Vinyl culture has not just seen a resurgence, it’s been mainstreamed and gentrified all at once. Which is where this strategy from Technics comes into play. As high-end audiophiles have turned their interest to old mediums, all sorts of brands have been getting in on the fun. It’s why you can buy a turntable in a suitcase at Urban Outfitters with a T-shirt or alongside a $2,000 bike at Shinola.
why even re-engineer and reposition the 1200 as an audiophile turntable if you're not trying to leverage its cultural history?
— Brian Miller (@brianbillion) January 2, 2017
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From an age and money standpoint, hip-hop culture has aged perfectly for this product. It almost makes too much sense. After watching DJs wreck shop with the most well-known deck in the business in their youth, plenty of people would buy one these days as a listening device. While plenty of actual DJs have moved on to other products that certainly wouldn’t stop casual nostalgists from dropping large cash just to be able to say they had one, for the culture.
Which ultimately makes this so frustrating. To ignore the hip-hop community for the sake of, say, the classical music one, just doesn’t make sense. Rappers and orchestras are doing shows together at some of the most famous venues in the world. It’s borderline become a genre unto itself from a show standpoint.
Nas and Kendrick Lamar both performed with the National Symphony Orchestra at the Kennedy Center in Washington, D.C. Kanye West used an all-women orchestra in London at Abbey Road Studios to remix his album Late Registration, called Late Orchestration. Jay Z has taken his flows to Carnegie Hall and London’s Royal Albert Hall. Migos have even gotten in on this act. And how could we ever forget the way Sir-Mix-A-Lot shut it down with the Seattle Symphony. <— If you haven’t seen that, you need to watch it, by the way.
But all these synergies of musical styles aside, as a lifelong fan of the turntable as an instrument, a tool, a machine and frankly a cultural cornerstone, there’s a lot of disappointment in Technics’ stance. We get it. It’s supposed to be a better turntable. That doesn’t mean you have to abandon the people that got you there.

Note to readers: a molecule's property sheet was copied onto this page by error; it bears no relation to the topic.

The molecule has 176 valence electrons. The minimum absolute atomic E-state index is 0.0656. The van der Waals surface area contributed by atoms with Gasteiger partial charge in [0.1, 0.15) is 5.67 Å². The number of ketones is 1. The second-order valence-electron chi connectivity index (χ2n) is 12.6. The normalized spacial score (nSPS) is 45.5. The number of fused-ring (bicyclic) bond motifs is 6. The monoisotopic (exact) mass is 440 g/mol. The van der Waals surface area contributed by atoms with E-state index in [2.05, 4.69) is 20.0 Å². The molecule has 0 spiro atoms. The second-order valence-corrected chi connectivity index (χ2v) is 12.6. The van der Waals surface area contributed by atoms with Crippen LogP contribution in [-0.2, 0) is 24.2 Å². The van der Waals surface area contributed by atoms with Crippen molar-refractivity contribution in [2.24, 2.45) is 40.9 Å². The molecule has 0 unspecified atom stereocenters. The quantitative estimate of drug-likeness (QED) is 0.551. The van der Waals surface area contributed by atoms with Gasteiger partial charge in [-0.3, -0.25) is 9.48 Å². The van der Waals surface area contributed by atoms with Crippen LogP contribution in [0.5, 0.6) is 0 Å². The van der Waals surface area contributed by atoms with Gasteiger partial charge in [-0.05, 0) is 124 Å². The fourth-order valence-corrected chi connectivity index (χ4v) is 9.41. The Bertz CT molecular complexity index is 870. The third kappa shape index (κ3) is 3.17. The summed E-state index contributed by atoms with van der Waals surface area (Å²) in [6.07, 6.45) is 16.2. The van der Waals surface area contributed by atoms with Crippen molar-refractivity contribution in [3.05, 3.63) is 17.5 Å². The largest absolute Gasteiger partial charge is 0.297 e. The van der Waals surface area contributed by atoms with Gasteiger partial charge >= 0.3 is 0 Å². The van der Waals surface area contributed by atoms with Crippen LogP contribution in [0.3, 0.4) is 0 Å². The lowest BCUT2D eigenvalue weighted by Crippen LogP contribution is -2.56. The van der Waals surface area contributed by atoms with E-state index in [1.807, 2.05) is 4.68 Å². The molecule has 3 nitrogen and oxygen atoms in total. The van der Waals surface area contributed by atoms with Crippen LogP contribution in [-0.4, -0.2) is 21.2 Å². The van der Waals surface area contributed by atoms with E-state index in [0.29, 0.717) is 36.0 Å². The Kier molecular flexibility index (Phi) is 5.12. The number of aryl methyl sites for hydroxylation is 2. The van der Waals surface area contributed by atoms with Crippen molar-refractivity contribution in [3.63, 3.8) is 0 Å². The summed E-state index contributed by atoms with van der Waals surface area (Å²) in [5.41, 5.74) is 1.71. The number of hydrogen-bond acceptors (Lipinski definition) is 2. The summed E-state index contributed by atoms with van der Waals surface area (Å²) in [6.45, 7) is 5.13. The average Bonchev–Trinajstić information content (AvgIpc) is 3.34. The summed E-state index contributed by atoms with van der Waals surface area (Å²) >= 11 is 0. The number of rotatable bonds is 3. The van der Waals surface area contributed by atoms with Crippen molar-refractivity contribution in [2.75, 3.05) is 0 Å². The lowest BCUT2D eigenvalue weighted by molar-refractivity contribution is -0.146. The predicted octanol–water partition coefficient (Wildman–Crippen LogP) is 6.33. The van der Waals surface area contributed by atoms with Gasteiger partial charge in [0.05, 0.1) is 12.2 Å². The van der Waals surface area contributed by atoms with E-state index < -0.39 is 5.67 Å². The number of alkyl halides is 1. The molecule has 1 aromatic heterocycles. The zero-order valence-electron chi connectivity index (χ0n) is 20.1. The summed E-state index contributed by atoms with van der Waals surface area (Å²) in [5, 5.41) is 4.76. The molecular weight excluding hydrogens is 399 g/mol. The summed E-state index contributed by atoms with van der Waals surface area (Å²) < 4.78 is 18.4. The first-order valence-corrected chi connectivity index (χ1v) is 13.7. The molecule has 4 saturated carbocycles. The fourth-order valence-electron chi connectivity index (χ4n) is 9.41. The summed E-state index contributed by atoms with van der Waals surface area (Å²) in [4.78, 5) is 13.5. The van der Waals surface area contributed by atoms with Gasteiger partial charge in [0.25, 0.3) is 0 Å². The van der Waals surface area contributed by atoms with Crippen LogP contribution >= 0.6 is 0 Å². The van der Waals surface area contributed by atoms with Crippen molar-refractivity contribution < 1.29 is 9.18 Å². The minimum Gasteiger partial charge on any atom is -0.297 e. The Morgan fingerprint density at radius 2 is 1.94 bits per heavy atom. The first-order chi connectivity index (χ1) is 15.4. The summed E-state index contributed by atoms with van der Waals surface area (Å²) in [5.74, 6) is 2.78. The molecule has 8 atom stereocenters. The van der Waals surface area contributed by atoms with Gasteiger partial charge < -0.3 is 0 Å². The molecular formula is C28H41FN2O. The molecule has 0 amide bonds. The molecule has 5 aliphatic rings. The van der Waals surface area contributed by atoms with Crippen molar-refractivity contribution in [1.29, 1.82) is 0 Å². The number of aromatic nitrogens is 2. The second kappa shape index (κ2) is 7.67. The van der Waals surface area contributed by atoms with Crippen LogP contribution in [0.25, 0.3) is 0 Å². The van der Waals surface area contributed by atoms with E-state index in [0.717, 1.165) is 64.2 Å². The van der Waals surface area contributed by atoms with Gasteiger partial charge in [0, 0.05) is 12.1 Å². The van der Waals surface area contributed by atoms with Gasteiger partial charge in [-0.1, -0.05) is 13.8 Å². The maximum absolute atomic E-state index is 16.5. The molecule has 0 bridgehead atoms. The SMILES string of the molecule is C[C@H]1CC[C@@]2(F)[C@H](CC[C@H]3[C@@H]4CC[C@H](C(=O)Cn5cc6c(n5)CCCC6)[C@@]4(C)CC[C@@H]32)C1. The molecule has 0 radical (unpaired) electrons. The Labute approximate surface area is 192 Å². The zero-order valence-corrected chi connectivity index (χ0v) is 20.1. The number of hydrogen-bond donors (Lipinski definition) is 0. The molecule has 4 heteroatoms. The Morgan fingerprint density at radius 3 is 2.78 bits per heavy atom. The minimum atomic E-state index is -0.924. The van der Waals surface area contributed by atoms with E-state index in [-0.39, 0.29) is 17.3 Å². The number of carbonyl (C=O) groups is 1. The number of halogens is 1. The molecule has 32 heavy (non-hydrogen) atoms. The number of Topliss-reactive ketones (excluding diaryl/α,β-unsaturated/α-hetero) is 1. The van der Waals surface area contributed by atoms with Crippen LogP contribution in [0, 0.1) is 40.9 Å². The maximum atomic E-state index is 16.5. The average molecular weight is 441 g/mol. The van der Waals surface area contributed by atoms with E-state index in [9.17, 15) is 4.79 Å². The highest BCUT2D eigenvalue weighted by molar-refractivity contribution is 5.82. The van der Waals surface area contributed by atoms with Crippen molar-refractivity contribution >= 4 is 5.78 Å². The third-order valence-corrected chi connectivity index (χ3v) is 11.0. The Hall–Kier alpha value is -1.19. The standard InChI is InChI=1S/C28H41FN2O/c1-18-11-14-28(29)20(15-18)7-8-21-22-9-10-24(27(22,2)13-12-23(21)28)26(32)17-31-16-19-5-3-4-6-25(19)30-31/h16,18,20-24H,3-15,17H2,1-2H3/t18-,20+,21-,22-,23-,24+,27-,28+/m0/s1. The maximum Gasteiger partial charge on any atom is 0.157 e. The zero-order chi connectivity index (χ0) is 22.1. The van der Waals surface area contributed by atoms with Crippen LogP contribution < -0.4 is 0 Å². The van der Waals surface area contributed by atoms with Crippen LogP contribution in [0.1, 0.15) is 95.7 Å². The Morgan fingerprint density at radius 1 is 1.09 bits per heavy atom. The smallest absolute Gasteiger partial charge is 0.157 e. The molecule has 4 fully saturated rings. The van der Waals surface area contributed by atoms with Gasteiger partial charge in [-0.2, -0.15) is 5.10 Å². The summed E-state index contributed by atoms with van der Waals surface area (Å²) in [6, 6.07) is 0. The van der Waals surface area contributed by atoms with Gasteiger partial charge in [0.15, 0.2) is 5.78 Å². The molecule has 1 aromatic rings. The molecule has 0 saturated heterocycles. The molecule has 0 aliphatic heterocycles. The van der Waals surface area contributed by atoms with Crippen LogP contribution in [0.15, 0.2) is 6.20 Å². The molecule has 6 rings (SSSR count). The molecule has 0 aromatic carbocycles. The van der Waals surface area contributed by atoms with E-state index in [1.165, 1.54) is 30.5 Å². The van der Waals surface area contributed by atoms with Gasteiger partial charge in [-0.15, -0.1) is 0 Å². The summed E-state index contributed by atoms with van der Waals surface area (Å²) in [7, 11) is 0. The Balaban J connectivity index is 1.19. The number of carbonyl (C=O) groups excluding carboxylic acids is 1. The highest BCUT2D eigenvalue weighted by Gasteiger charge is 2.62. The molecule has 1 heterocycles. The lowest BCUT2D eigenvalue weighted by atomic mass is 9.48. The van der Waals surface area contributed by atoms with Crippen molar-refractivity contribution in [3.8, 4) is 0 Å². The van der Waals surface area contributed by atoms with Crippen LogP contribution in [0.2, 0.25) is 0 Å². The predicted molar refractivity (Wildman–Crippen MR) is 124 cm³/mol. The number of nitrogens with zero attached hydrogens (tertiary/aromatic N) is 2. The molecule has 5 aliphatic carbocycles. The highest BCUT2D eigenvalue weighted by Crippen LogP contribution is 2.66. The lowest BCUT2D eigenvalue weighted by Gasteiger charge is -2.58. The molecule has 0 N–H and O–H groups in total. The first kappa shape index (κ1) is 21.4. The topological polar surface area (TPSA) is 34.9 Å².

But this isn’t a Timberland heir in the ’90s saying their boots aren’t intended for black people. That was a relatively new trend at the time and, in general, it was a reckless comment about an item with a shelf life. Same sort of concept goes for Tommy Hilfiger, who popped off about minorities wearing his clothes back in the day. Shirts and pants come and go. The whole idea of the 1200s was that they did not.
It was an aspirational product for any hip-hop head. Saving the money to get them was half the battle. Not to mention that the worlds of audiophiles and DJ culture are more convergent than ever, which means this strategy of exclusion after using us to build a brand is just not smart. But then again, that’s just what people do when it comes to black culture. Ask Run-DMC.
Daily Dose: 1/3/17
Brent Musburger is a fan of Joe Mixon
2:40 PMWell now, how about Nick Viall? ABC’s The Bachelor debuted Monday night, and it appears that the women of color are finally, well, prominent on this show. Your boy is in not one, but two fantasy leagues for the show, by the way.
The House Republicans apparently have a lot to hide. While a large amount of America was watching Southern California pull off a rather stunning win against Penn State in the Rose Bowl, your friendly neighborhood Congressfolk were voting to gut an independent ethics committee. They put the one group in charge of checking on wrongdoing, in to the hands of party leaders. Then, after everyone called them out for shadiness, they changed their minds in another emergency meeting. Which is also pretty shady. Happy first day, 115th Congress!